Answer, Regular Review. That might sound like a dull answer. But I think it’s the correct one. In this article I have two jobs to do. The first is to convince you of the significant benefits of regular review. If I can do that, then the second is much easier. Namely, to provide practical help on how to implement it for yourself.

Before we go much further, what is a regular review? One thing it’s not is massaging data in Excel or a BI tool. That’s data analysis. A review is more thoughtful, personal and powerful. It uses various information sources as well as your gut to reach points of clarity. It then moves into planning, so you know what to actually do.

Can I convince you?

Let me list the reasons why I think you should start a regular review process.

  1. It puts you in a powerful position. A person who carries out regular reviews is always prepared. Prepared for meetings and other situations where there’s pressure to make a decision.
  2. It gives you career security. This type of process won’t be automated away any time soon. Working spreadsheets and doing data manipulation will!
  3. It’s a transferrable skill. Reviewing information and acting is a rare and valuable skill in all industries and jobs.
  4. You can start slow. Neuroscience has shown that by even doing a small amount, you’ll exercise the exact part of the brain that making doing future reviews easier. Small and regular is better than large amounts every now and then.
  5. It costs nothing (aside from some of your time, which you’ll easily get back with interest).

If that hasn’t convinced you, consider a different list. Bill Gates, Warren Buffett, Jeff Weinier and Tim Armstrong. These business leaders and no doubt many others see the value of regular structured thinking time. We may not reach their levels of prowess, but the point is they plan time for review and thinking, so why don’t you?

Barriers to starting

As with many things in life, those with real value and deep benefit are hard to do. Putting in place regular review is no exception. There are a couple of barriers to deal with.

“I don’t have time”

When I sit down with customers, an oft-repeated comment is “it’s great to have the data, but we should be using it more, but things have been really busy.” Let’s keep this bit short. If you have management or supervision in your role, you should be able to find at least 30 minutes once or twice per week. Repeat after me “I do have time”. Book a time and place (more on that below) into your calendar on a repeating basis.

“I don’t know what to do”

This barrier deserves more time and attention. I can’t ever recall having been taught how to do one. It wasn’t until I started to read widely, that I discovered a key to doing them well. That key being to create a process for yourself, follow it and build it.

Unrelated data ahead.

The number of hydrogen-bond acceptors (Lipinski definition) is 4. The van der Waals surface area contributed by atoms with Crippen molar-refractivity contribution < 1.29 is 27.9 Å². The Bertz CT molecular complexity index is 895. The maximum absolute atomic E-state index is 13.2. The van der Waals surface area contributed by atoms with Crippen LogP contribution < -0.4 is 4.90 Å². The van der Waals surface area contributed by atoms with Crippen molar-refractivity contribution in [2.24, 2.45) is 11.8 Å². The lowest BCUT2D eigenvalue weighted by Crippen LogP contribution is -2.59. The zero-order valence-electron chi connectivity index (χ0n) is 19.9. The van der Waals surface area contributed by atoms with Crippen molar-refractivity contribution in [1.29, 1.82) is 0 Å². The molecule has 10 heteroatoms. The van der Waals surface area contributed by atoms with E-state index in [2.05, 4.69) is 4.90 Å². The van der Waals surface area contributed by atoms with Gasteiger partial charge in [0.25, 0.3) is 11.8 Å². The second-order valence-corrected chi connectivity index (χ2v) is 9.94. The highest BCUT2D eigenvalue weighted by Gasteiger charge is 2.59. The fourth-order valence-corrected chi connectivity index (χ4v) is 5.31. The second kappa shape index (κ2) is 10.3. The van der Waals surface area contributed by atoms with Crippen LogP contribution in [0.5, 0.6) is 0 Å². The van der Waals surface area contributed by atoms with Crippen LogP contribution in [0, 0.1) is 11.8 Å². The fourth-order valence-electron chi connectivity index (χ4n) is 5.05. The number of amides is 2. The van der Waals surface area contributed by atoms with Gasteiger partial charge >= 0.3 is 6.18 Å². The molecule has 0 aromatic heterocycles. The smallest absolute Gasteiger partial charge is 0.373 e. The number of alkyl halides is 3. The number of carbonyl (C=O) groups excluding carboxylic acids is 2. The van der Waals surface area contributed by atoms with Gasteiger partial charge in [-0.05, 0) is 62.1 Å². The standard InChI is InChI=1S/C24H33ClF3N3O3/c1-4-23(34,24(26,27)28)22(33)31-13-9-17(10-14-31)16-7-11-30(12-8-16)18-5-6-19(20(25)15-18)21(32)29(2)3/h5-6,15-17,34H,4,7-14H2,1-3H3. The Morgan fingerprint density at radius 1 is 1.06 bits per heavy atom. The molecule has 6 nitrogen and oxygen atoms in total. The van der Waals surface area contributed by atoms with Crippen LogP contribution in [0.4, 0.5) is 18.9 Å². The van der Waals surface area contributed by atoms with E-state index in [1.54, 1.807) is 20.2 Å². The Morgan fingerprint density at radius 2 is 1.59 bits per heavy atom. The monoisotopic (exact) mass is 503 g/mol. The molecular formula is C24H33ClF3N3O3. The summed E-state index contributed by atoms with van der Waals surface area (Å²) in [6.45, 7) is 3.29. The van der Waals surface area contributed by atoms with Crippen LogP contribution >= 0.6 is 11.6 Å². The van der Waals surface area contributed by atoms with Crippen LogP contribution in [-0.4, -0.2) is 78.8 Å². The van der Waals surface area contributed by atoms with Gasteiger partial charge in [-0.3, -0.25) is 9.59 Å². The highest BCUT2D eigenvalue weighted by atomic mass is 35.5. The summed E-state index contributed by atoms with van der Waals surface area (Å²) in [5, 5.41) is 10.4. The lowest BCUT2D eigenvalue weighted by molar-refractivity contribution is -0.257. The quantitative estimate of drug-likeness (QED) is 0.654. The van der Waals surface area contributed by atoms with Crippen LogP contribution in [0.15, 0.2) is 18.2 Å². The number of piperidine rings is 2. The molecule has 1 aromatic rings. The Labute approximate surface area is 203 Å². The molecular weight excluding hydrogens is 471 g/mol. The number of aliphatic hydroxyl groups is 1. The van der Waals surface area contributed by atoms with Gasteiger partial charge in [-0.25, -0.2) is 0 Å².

The process I’m suggesting below is a combination of ideas from reading and listening to the many managers I get to meet with. It’s a way to start and repeat immediately. Keeping the discipline of repeating the process separate from the content of the process helps overcome any procrastination. Just use my initial process and start.

Preparation: Setup your environment

Beyond getting yourself to a place free of distractions, setting up your environment signals to the brain, ‘this is review time’. For me, the best environment is one that is completely free from distractions. Phone, email, the internet and other people are not helpful. I like to go somewhere other than my normal office desk, like the park, café or library. I go at the start of the day and take hard copies of all the information I need. A notebook, pencil and eraser are my tools of choice. But you the tools you’re comfortable with.

Doing the review: Unblock yourself with questions

Once you’re in your chosen place, you may immediately suffer from ‘thinkers block’. All you hear is that old-fashioned dial tone in your head, before your mind finds something else to think about. To help, use open-ended questions. Here’s a list to help you start.

  1. List the problems you have in your manufacturing environment. Quantify them if you have the data.
  2. Describe what things would be like if that problem was fixed. Quantify if possible.
  3. List barriers that exist in getting from where you are now, to that fixed situation. This is the gap.
  4. List the things needed to bridge the gap. Categorise into what you can influence, what others need to do and what you have no idea about.
  5. Create tasks from that list. Make sure they are small and actionable. I don’t think you need to brainstorm. Just start with first things.
  6. Start on one of the key items on the list today and try to make some progress each day.
  7. Review status progress at your next regular review.

Be brutally honest with yourself. If there’s some basic management skill that you struggle with, use this as an opportunity to learn and practise.

The most important thing

Keep the process going. Getting stalled on a project is almost certain to happen at some point. While there’s things you can do, like bringing in other people, there are also times when the wise things to do is stop. Just learn from your efforts and choose something else. But don’t give up the regular review process itself.

Summary

Building a regular review process is an incredibly powerful habit to start and build. I hope this content has inspired you and given you some tools to get started.

Links

An alternative approach to targets for 2019. An article I wrote about setting process and habit goals rather than outcome based goals.

Deep Work. A great book about removing distraction and focusing on what really adds value.

Business leaders and thinking time. A blog post with more detail on general thinking time.

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